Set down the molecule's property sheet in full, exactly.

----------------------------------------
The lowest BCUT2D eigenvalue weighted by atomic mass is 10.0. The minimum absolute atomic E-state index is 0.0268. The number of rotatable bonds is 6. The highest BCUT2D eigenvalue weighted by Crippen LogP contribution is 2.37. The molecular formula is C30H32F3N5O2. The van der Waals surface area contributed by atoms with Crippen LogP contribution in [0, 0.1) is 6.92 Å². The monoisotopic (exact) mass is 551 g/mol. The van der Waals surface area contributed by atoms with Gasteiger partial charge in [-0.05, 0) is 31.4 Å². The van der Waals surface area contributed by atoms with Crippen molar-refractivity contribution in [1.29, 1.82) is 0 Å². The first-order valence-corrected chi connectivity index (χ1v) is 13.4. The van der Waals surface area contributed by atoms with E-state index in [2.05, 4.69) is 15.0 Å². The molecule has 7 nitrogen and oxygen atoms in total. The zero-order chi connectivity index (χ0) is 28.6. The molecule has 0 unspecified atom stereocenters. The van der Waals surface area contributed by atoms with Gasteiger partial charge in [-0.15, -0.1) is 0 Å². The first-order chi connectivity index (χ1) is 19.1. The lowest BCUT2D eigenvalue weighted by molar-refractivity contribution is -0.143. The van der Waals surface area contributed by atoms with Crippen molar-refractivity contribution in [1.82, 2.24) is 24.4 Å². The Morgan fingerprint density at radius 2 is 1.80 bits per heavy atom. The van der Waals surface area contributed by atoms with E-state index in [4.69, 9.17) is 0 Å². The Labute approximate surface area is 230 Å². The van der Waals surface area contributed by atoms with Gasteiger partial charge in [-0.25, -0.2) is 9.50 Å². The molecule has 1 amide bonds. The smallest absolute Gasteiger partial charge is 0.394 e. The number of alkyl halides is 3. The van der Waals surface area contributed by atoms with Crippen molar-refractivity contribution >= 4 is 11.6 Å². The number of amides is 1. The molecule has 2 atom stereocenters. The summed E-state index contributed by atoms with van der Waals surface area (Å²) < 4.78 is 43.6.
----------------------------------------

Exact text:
The lowest BCUT2D eigenvalue weighted by atomic mass is 10.0. The minimum absolute atomic E-state index is 0.0268. The number of rotatable bonds is 6. The highest BCUT2D eigenvalue weighted by Crippen LogP contribution is 2.37. The molecular formula is C30H32F3N5O2. The van der Waals surface area contributed by atoms with Crippen LogP contribution in [0, 0.1) is 6.92 Å². The monoisotopic (exact) mass is 551 g/mol. The van der Waals surface area contributed by atoms with Gasteiger partial charge in [-0.05, 0) is 31.4 Å². The van der Waals surface area contributed by atoms with Crippen molar-refractivity contribution in [1.29, 1.82) is 0 Å². The first-order valence-corrected chi connectivity index (χ1v) is 13.4. The van der Waals surface area contributed by atoms with E-state index in [2.05, 4.69) is 15.0 Å². The molecule has 7 nitrogen and oxygen atoms in total. The zero-order chi connectivity index (χ0) is 28.6. The molecule has 0 unspecified atom stereocenters. The van der Waals surface area contributed by atoms with Gasteiger partial charge in [-0.15, -0.1) is 0 Å². The first-order chi connectivity index (χ1) is 19.1. The lowest BCUT2D eigenvalue weighted by molar-refractivity contribution is -0.143. The van der Waals surface area contributed by atoms with Crippen molar-refractivity contribution in [1.82, 2.24) is 24.4 Å². The Morgan fingerprint density at radius 2 is 1.80 bits per heavy atom. The van der Waals surface area contributed by atoms with E-state index in [4.69, 9.17) is 0 Å². The Labute approximate surface area is 230 Å². The van der Waals surface area contributed by atoms with Gasteiger partial charge in [-0.25, -0.2) is 9.50 Å². The molecule has 1 amide bonds. The smallest absolute Gasteiger partial charge is 0.394 e. The number of alkyl halides is 3. The van der Waals surface area contributed by atoms with Crippen molar-refractivity contribution >= 4 is 11.6 Å². The number of amides is 1. The molecule has 2 atom stereocenters. The summed E-state index contributed by atoms with van der Waals surface area (Å²) < 4.78 is 43.6.